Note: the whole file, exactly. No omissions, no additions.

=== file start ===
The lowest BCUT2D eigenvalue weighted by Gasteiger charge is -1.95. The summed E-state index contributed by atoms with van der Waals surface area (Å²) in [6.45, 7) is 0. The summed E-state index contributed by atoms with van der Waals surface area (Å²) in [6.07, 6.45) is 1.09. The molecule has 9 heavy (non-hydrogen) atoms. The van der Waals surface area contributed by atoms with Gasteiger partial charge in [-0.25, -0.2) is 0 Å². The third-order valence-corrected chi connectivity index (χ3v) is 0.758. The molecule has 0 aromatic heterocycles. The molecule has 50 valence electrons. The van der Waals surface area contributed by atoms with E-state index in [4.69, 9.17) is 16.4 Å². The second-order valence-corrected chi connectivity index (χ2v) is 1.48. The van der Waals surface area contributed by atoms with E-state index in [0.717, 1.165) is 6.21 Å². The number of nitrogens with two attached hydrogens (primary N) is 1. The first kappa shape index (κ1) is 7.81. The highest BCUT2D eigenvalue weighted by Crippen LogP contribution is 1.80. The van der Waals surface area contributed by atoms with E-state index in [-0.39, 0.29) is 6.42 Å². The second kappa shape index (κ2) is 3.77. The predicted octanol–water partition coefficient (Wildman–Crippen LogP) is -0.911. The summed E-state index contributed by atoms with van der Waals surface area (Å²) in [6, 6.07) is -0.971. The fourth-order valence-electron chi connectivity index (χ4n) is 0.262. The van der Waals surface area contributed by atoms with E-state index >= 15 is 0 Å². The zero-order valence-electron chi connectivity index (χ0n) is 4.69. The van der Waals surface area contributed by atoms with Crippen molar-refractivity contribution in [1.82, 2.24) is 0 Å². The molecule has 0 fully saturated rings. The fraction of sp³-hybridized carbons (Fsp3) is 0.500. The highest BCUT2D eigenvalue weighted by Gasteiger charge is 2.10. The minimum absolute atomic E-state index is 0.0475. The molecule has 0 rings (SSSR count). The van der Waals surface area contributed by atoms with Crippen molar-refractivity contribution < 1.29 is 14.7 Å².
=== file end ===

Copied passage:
The lowest BCUT2D eigenvalue weighted by Gasteiger charge is -1.95. The summed E-state index contributed by atoms with van der Waals surface area (Å²) in [6.45, 7) is 0. The summed E-state index contributed by atoms with van der Waals surface area (Å²) in [6.07, 6.45) is 1.09. The molecule has 9 heavy (non-hydrogen) atoms. The van der Waals surface area contributed by atoms with Gasteiger partial charge in [-0.25, -0.2) is 0 Å². The third-order valence-corrected chi connectivity index (χ3v) is 0.758. The molecule has 0 aromatic heterocycles. The molecule has 50 valence electrons. The van der Waals surface area contributed by atoms with E-state index in [4.69, 9.17) is 16.4 Å². The second-order valence-corrected chi connectivity index (χ2v) is 1.48. The van der Waals surface area contributed by atoms with E-state index in [0.717, 1.165) is 6.21 Å². The number of nitrogens with two attached hydrogens (primary N) is 1. The first kappa shape index (κ1) is 7.81. The highest BCUT2D eigenvalue weighted by Crippen LogP contribution is 1.80. The van der Waals surface area contributed by atoms with E-state index in [-0.39, 0.29) is 6.42 Å². The second kappa shape index (κ2) is 3.77. The predicted octanol–water partition coefficient (Wildman–Crippen LogP) is -0.911. The summed E-state index contributed by atoms with van der Waals surface area (Å²) in [6, 6.07) is -0.971. The fourth-order valence-electron chi connectivity index (χ4n) is 0.262. The van der Waals surface area contributed by atoms with E-state index >= 15 is 0 Å². The zero-order valence-electron chi connectivity index (χ0n) is 4.69. The van der Waals surface area contributed by atoms with Crippen molar-refractivity contribution in [1.82, 2.24) is 0 Å². The molecule has 0 fully saturated rings. The fraction of sp³-hybridized carbons (Fsp3) is 0.500. The highest BCUT2D eigenvalue weighted by Gasteiger charge is 2.10. The minimum absolute atomic E-state index is 0.0475. The molecule has 0 rings (SSSR count). The van der Waals surface area contributed by atoms with Crippen molar-refractivity contribution < 1.29 is 14.7 Å².